Appliances

Product overview

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Electric shavers

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Say goodbye to nicks and cuts.

Sick and tired of arriving at work late covered in scratches from a hasty shave with your old manual razor? We’ve tested electric shavers and discovered a range of models to make your morning shave quick and painless, including one serious bargain that earned the highest overall score. Here’s what to look for and tips for getting the best shave.

From our test

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Types of shaver

There are two types of electric shavers: foil (also called oscillating) and rotary.

Foil shavers are the earlier technology, and use an oscillating blade like a barber’s shaver covered by a curved metal foil.

Our tests show foil shavers give a closer, more precise shave than rotary models. But they can struggle with long, thick or uneven hair, and their rectangular shape means it can be difficult dealing with facial contours (though some foil models have a head that pivots in three dimensions). They’re best for those who shave every day or two. If they’re used every day they’ll need new foils every 6-10 months and new blades every couple of years.

Rotary shavers use rotating razor blades covered by pivoting circular heads, making them easier to manoeuvre around tricky areas like the jawline and neck.

They don’t shave quite as closely as foil models but better for long, thick or uneven growth. Rotary models are a good option if you often go several days without shaving. They also require less maintenance than foil shavers, with new heads only required every 2-4 years.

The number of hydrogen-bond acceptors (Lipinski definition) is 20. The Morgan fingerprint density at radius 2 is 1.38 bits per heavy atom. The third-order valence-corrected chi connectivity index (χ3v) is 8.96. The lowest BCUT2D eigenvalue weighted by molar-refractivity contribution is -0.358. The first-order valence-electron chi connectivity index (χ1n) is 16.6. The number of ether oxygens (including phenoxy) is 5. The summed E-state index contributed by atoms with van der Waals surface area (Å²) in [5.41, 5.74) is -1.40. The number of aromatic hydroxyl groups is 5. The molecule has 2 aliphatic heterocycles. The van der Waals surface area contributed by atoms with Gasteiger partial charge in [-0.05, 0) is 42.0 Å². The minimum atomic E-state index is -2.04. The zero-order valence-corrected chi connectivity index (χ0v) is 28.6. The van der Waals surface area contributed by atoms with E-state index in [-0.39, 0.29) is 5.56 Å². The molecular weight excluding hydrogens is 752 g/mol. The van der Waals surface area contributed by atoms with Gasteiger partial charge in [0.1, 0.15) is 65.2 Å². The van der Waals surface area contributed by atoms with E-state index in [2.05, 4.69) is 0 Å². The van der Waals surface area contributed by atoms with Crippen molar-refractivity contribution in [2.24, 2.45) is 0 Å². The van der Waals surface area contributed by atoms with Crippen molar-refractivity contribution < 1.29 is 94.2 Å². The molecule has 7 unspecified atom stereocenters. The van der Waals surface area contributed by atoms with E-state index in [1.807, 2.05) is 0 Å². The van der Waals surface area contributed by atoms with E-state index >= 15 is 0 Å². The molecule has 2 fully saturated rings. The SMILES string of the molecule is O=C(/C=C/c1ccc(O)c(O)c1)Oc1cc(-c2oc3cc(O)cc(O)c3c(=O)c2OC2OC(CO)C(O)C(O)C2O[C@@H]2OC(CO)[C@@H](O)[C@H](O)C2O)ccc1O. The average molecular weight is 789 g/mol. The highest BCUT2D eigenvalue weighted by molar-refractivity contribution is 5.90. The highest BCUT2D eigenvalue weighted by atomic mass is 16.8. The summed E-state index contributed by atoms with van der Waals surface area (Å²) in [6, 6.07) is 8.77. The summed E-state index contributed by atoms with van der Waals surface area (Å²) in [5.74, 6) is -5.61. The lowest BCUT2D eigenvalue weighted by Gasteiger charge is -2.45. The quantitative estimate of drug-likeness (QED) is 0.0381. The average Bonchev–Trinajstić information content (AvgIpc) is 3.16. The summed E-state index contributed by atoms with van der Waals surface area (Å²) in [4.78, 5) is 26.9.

Shavers are further divided according to their water-resistance:

  • Wet+dry shavers can handle a ‘wet’ shave with foam, lotion or a soapy face. Be aware that many models labelled wet+dry can’t handle shower use or immersion under a tap.

  • Waterproof shavers can be used in the shower and washed under a running tap.

What to look for

If you're planning to buy a new electric shaver, here's what to consider.

  • Batteries: Most models now use a Lithium ion (Li-ion) rechargeable battery, which are lighter and recharge faster than Nickel-metal hydride (NiMH) cells (Li-ion cells usually only take around an hour to recharge from flat, as oppose to 4-8 hours for NiMH). Most shavers can be operated on the mains as well, but shaving with the cord is only meant to be a back-up measure, in case the battery runs out.

  • Ease of use: Choose a model that's easy to clean and comfortable to hold. If it has a separate blade for trimming beards and sideburns, make sure your view isn't obstructed when you use it. Cleaning is easier and quicker if the shaver can be washed under a tap, rather than brushed out.

  • Cleaning stations: are becoming common on high-end shavers. They’re a dock filled with cleaning liquid which cleans your shaver at the touch of a button. Some models also features sonic cleaning mode which enable more thorough cleaning when you run them underwater.

  • Trimmers: are intended for keeping sideburns in check or maintaining that Daniel Vettori 3-day shadow look.

  • Wet shavers: If you feel that a lather gives a better shave, or you like to save time by shaving in the shower, look for a "wet and dry" shaver. These can't be used on mains power, and have a charging stand.

  • Washable models: Cleaning out electric shavers can be a messy and fiddly job. A "washable" shaver will be easy to clean, as you can just run it under the tap, but may not be intended for wet shaves.

  • Travel case: A pouch is easier to pack than a hard case when you're travelling. If your model has a charging stand or power pack, make sure it will fit into the travel case. Also handy for travelling shavers is a locking on/off switch (it ensures the power switch remains "off"), and a shaving head cover to protect the foil or cutters.